I empty out my coin purse to this cast, whether just walking by or opting to duck into the church for a quick five minutes with the thousands of lit taper and oil lamps. One day, I gave the Rom/not-Rom youth a euro on my way out. One of the Rom women (clearly not a friend of his) saw me do it. She quickly sidled up to me on the marble floor under the arcades, following me closely, her entreaties growing louder and more agitated as I repeated, mi dispiace (I’m sorry) until she finally devolved into a few profane threats, and I crossed the street.
|The Adnkronos, Lampedusa, Italy.|
Another group that drifts through the space are the African immigrants. They are clearly those with the least choice. Even the Rom are swaggering and confident next to the nervous glances of the Africans, toting their trays of tissues and umbrellas from corner to corner, or, if they have just arrived, simply holding out a cap – literally. The situation between Africa and Europe is always in the news, and getting worse; the recent refusal to permit first one, then two, then three migrant boats from landing in Italy while Matteo Salvini crowed that he was somehow taking back Italy. Make Spain and France take those boats! The young men, always under twenty-five, it seems, break my heart. I can see and smell the white salt in their tears, their hands and hair, and I don’t know what to do to help them. The Italian government gives them homes, I am assured, none of them sleep on the street. Yes, but what of their days on the street, on the sidewalk, the utter lack of dignity? The looks and comments they endure? What choice did they have to stay or leave where they came from? I always say buongiorno, and I always feel their resolution to not show weakness, to keep that stiff upper lip, to hold strong on their corner. Can we allow dignity to those who have had no choice?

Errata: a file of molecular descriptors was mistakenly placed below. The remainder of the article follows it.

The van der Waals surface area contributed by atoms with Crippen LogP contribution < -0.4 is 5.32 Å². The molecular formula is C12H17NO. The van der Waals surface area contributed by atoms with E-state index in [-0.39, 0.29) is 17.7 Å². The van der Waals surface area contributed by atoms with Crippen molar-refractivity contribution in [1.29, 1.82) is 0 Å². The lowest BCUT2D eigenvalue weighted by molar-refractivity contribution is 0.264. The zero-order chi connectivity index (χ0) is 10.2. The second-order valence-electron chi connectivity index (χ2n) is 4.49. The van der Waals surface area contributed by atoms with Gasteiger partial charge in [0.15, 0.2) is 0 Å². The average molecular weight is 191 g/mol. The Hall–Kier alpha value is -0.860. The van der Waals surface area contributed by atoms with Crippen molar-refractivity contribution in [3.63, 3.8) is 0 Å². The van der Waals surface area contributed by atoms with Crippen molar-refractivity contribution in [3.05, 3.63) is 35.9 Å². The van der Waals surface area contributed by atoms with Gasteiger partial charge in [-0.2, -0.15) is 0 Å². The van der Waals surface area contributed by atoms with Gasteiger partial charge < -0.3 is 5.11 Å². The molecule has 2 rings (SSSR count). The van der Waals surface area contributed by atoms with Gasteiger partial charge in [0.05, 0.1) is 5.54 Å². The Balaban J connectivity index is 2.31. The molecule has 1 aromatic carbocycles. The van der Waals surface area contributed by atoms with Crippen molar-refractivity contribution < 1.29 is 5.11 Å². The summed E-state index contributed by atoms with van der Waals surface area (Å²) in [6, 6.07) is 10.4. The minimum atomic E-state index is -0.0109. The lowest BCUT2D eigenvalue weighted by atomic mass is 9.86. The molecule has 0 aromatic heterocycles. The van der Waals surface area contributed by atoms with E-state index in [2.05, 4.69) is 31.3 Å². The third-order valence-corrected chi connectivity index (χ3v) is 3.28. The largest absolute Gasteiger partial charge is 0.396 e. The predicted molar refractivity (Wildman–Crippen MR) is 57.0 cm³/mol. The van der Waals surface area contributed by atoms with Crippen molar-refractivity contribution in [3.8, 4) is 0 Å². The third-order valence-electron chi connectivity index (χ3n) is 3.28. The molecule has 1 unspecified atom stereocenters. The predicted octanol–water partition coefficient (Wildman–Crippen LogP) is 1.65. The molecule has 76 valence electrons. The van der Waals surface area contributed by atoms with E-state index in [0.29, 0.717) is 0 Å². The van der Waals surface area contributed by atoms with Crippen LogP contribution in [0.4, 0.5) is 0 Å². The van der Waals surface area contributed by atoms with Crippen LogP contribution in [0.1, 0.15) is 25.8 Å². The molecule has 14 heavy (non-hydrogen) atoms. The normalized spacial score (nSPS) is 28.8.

And to those who say, but they had a choice, I invite you to get out of your comfort zone and try their “choice” on for size, for a month or two, and come back and tell me if it was true choice or a forced choice. Because these are my former immigration clients stateside, and I know all their stories, in both type and detail. What poverty, what violence, what want they experienced where they were born. Go somewhere, if you haven’t been, to see for yourself. See what circumstantially forced choices feel like, look like.
The choices we have, and the choices we do not have, are cast in high relief on the Most Holy Announcement (hilarious and businesslike in English, with little of the Italian solemnity), its church and its piazza. I reflect on my choices and my forced choices in this life – my lot, my inheritance, if you will.
I am fortunate in this life to have accessed a wide array of actual choices – and also fortunate to see when my forced choices were neither good nor bad, but simply a path I followed because it opened up to me, like Via dei Servi between two fountains, down a narrow shaded street, meeting the massive orange cupola of the cathedral as the Piazza del Duomo lays out its grey flagstones on the other end.